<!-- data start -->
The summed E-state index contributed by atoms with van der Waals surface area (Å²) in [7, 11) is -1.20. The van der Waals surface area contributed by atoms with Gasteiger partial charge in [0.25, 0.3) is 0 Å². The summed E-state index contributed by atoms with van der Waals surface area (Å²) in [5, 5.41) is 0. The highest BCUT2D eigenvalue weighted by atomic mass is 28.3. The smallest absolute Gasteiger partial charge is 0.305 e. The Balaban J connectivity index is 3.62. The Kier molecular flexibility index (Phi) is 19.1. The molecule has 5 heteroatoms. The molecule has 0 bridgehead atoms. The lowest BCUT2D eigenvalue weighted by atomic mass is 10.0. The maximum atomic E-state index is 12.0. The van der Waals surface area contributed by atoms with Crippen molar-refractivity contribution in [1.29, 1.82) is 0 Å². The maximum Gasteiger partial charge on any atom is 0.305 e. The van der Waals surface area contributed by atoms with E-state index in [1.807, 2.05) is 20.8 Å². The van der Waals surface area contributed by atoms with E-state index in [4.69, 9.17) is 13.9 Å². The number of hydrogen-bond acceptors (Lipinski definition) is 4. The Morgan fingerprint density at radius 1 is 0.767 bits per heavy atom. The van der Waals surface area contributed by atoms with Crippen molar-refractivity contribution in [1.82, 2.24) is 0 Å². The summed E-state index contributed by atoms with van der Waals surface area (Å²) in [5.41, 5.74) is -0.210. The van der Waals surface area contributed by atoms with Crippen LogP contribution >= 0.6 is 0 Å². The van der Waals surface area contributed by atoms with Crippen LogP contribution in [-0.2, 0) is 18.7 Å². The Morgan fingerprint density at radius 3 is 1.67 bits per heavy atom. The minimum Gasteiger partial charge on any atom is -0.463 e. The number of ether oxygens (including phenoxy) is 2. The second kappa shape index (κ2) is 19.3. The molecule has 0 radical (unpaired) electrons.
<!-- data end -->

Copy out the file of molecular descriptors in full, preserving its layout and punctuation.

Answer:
The summed E-state index contributed by atoms with van der Waals surface area (Å²) in [7, 11) is -1.20. The van der Waals surface area contributed by atoms with Gasteiger partial charge in [0.25, 0.3) is 0 Å². The summed E-state index contributed by atoms with van der Waals surface area (Å²) in [5, 5.41) is 0. The highest BCUT2D eigenvalue weighted by atomic mass is 28.3. The smallest absolute Gasteiger partial charge is 0.305 e. The Balaban J connectivity index is 3.62. The Kier molecular flexibility index (Phi) is 19.1. The molecule has 5 heteroatoms. The molecule has 0 bridgehead atoms. The lowest BCUT2D eigenvalue weighted by atomic mass is 10.0. The maximum atomic E-state index is 12.0. The van der Waals surface area contributed by atoms with Crippen molar-refractivity contribution in [1.29, 1.82) is 0 Å². The maximum Gasteiger partial charge on any atom is 0.305 e. The van der Waals surface area contributed by atoms with E-state index in [1.807, 2.05) is 20.8 Å². The van der Waals surface area contributed by atoms with E-state index in [4.69, 9.17) is 13.9 Å². The number of hydrogen-bond acceptors (Lipinski definition) is 4. The Morgan fingerprint density at radius 1 is 0.767 bits per heavy atom. The van der Waals surface area contributed by atoms with Crippen molar-refractivity contribution in [1.82, 2.24) is 0 Å². The summed E-state index contributed by atoms with van der Waals surface area (Å²) in [5.41, 5.74) is -0.210. The van der Waals surface area contributed by atoms with Crippen LogP contribution >= 0.6 is 0 Å². The van der Waals surface area contributed by atoms with Crippen LogP contribution in [-0.2, 0) is 18.7 Å². The Morgan fingerprint density at radius 3 is 1.67 bits per heavy atom. The minimum Gasteiger partial charge on any atom is -0.463 e. The number of ether oxygens (including phenoxy) is 2. The second kappa shape index (κ2) is 19.3. The molecule has 0 radical (unpaired) electrons.